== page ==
• Improvements: observing the team close up means there is more chance to identify areas of improvement that can be discussed at the right time (retros or one-on-one’s).
  • Build trust: this is a good place to gain trust, show you care about them and the work they’re doing. A key part of this is keeping your word, even if something didn’t work out as planned at least feedback the reason.
  • Understand project work: know the details of the team’s work so you can engage in discussions quickly to guide the team forward. But also to describe status to stakeholders without having to ask around.
  • Learn from the team: listen to their discussions and don’t always think your voice needs to be heard.
  • Encouragement: there will be both good and challenging times. Celebrate in the good, encourage and support in the tough times. But don’t do this from a distance.

From the back

Standing back from the team doesn’t mean you’re not observing what’s happening, it means they have your trust to progress and make decisions without you. From the back, you can observe interactions with external people/teams to learn what is working or if something needs to change.

  • Empower your team: let the team make the decisions around the work they’re doing and give more responsibility to those who are looking to grow.
  • Trust your team: let them solve problems (as long as you don’t disappear). Don’t be a manager that needs to have control over everything.
  • Be available: ensure the team knows you have their back and are there if needed.
  • Protect your team: allow them to concentrate on their work so minimise off-topic distractions. This includes the manager not bombarding the team with constant slack messages! Also, shield the team from unrealistic requests.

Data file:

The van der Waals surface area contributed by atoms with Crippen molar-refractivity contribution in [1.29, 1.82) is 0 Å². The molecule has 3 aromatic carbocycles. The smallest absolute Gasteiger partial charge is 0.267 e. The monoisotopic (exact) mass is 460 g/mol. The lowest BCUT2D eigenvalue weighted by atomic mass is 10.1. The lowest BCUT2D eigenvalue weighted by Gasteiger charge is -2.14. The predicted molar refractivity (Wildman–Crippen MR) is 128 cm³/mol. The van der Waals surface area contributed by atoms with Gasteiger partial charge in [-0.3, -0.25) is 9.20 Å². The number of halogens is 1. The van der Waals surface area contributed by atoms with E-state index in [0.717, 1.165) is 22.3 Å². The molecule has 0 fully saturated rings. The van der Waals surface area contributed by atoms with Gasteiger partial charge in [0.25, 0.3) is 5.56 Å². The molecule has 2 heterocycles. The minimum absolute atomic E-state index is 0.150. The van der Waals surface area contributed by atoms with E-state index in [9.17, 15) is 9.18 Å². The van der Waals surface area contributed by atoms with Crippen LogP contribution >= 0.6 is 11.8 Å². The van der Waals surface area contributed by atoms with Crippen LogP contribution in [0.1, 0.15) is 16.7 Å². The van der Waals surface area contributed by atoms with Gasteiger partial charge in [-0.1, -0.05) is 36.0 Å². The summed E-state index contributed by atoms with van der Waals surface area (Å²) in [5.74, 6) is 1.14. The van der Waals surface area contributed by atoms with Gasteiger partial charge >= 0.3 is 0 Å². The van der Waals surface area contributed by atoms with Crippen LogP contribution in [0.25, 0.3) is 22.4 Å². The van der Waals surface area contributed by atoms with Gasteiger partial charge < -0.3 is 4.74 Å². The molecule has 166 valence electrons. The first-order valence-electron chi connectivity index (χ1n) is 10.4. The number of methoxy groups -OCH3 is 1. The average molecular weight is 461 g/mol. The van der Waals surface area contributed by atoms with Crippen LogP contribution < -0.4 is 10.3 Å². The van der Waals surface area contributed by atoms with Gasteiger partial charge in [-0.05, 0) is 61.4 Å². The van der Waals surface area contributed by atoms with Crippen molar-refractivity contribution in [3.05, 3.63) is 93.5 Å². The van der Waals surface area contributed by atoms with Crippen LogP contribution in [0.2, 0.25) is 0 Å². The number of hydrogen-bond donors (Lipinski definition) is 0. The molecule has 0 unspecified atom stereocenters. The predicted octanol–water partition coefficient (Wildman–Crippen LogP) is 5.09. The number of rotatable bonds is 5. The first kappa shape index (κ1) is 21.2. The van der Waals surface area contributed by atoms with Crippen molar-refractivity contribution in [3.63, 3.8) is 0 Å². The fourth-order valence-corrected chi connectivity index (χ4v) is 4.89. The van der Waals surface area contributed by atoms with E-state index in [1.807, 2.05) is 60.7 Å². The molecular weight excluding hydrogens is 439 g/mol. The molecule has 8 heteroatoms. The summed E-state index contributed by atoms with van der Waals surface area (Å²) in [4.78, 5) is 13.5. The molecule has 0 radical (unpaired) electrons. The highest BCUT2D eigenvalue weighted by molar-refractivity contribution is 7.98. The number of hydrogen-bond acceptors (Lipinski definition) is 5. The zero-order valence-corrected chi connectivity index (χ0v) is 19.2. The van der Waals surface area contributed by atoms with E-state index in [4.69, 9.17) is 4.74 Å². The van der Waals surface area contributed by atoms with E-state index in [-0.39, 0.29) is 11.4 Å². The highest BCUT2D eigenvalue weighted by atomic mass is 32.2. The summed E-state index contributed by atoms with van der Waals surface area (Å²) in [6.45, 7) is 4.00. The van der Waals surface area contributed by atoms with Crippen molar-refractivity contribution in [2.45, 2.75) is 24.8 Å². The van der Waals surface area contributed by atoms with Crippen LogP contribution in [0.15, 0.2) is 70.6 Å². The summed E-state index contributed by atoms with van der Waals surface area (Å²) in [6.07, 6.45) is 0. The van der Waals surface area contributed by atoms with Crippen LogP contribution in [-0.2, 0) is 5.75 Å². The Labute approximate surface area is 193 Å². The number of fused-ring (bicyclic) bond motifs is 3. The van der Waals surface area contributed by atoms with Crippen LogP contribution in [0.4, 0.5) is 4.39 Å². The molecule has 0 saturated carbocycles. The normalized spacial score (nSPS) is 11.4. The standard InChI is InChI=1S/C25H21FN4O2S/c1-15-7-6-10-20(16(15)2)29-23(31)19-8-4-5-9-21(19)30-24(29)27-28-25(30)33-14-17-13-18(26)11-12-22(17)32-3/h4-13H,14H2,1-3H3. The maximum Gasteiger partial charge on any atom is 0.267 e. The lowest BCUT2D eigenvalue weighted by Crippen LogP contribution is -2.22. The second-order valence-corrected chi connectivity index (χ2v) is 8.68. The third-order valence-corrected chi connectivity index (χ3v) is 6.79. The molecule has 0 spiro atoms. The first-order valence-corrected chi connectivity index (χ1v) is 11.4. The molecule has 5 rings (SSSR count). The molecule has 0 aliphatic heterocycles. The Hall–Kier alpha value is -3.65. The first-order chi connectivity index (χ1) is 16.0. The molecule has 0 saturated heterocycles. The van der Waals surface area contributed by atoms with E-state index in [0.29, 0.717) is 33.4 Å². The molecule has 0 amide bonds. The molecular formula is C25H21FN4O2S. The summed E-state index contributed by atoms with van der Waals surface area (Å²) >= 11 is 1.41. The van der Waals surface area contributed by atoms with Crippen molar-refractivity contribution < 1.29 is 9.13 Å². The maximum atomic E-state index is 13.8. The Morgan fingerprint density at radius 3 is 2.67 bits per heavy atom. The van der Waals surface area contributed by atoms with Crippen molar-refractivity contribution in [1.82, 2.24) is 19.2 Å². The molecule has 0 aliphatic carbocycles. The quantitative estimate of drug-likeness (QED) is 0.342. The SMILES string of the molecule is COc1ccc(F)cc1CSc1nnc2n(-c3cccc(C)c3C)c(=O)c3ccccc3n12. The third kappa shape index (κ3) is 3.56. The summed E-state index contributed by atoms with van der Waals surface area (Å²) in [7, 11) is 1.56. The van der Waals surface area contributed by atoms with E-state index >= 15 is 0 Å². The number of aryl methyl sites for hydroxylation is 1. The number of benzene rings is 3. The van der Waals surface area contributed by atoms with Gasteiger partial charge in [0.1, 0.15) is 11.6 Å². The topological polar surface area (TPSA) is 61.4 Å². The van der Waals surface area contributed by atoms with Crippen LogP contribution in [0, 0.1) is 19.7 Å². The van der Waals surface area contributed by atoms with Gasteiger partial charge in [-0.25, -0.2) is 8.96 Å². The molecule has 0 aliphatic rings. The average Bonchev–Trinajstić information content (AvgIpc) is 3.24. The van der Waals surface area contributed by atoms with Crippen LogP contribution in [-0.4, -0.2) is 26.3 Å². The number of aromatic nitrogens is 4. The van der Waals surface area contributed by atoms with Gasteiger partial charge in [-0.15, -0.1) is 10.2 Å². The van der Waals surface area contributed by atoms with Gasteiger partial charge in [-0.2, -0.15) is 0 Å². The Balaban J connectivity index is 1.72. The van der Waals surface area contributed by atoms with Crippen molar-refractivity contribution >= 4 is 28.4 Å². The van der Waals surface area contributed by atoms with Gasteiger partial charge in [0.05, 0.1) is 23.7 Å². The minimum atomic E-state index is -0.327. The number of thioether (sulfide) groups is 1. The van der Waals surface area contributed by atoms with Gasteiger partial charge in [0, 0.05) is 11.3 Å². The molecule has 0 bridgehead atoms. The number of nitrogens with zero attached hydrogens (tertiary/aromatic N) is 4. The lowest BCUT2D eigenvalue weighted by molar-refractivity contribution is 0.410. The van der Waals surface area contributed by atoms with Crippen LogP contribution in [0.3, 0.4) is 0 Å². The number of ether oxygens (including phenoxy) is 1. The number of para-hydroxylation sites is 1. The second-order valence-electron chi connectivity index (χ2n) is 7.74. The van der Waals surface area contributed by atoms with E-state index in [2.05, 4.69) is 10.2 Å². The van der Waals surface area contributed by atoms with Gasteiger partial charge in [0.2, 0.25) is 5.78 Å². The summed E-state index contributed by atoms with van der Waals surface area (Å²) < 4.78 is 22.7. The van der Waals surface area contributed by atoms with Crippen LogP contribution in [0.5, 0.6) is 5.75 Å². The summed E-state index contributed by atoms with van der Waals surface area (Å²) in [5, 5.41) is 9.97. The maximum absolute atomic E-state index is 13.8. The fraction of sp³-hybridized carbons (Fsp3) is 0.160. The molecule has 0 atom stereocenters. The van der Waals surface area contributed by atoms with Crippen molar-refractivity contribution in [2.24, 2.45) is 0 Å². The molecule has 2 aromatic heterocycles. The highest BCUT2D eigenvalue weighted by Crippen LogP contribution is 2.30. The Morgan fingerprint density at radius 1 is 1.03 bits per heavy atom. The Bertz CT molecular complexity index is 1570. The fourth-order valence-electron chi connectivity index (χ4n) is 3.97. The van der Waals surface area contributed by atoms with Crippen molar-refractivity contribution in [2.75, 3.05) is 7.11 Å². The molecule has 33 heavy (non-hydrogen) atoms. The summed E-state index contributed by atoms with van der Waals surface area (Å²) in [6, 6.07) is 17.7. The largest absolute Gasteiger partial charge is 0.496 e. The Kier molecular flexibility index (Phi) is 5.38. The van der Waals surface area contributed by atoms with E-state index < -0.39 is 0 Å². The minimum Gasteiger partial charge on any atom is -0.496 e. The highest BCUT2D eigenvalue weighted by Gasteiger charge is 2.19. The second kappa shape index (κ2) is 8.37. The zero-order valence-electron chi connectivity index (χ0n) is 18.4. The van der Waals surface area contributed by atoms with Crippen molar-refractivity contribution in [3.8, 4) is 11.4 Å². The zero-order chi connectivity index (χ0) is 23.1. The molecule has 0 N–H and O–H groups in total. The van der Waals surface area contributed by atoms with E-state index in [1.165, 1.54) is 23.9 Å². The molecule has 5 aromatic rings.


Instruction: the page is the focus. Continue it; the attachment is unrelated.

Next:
• Get out of the way: when the team is flowing let them flow, don’t get in the way!

Reflect and Learn

Being in these different positions allows the leader to observe many situations and interactions. It’s important to reflect on these observations and learn from them to:

  • Grow: how you can help or strengthen the team? Are there people who need more support? Is anyone ready for new opportunities in their career?
  • Praise: recognising people and the team is essential, regularly reflect what to praise and the best way to show you appreciation.
  • Plan: with upcoming work you can decide where to position yourself for the team’s benefit.
  • Celebrate: it’s important for any team to celebrate successes and socialise together. Reflect on when and how. This doesn’t have to be expensive, we can’t always go out for meals on the company, but small gifts (even chocolate) can show your appreciation.

Whichever position the leader takes the team should never feel isolated or that the leader is not there for them. The sole benefit of changing positions is for the benefit of the team, they come first, so if something isn’t working this is a priority to resolve.

I like this quote:

Talent wins games, but teamwork and intelligence wins championshipsMichael Jordan

Teams are here for longer than a day or a week so there has to be stability and togetherness. Leadership is putting yourself in the right place at the right time and learning to lead from those different viewpoints. The leader has to be smart and gather as much data possible to make intelligent decisions that will improve the team. It takes practise and we will make mistakes but if your main priority is the team then a trustful team will know that too.

The leadership mindset of “the team will work hard for you” should shift towards “everyone in the team will work hard for each other”. In case this isn’t clear, leaders are on the team too! Positional leadership provides the opportunities to support and guide the team to win their championships!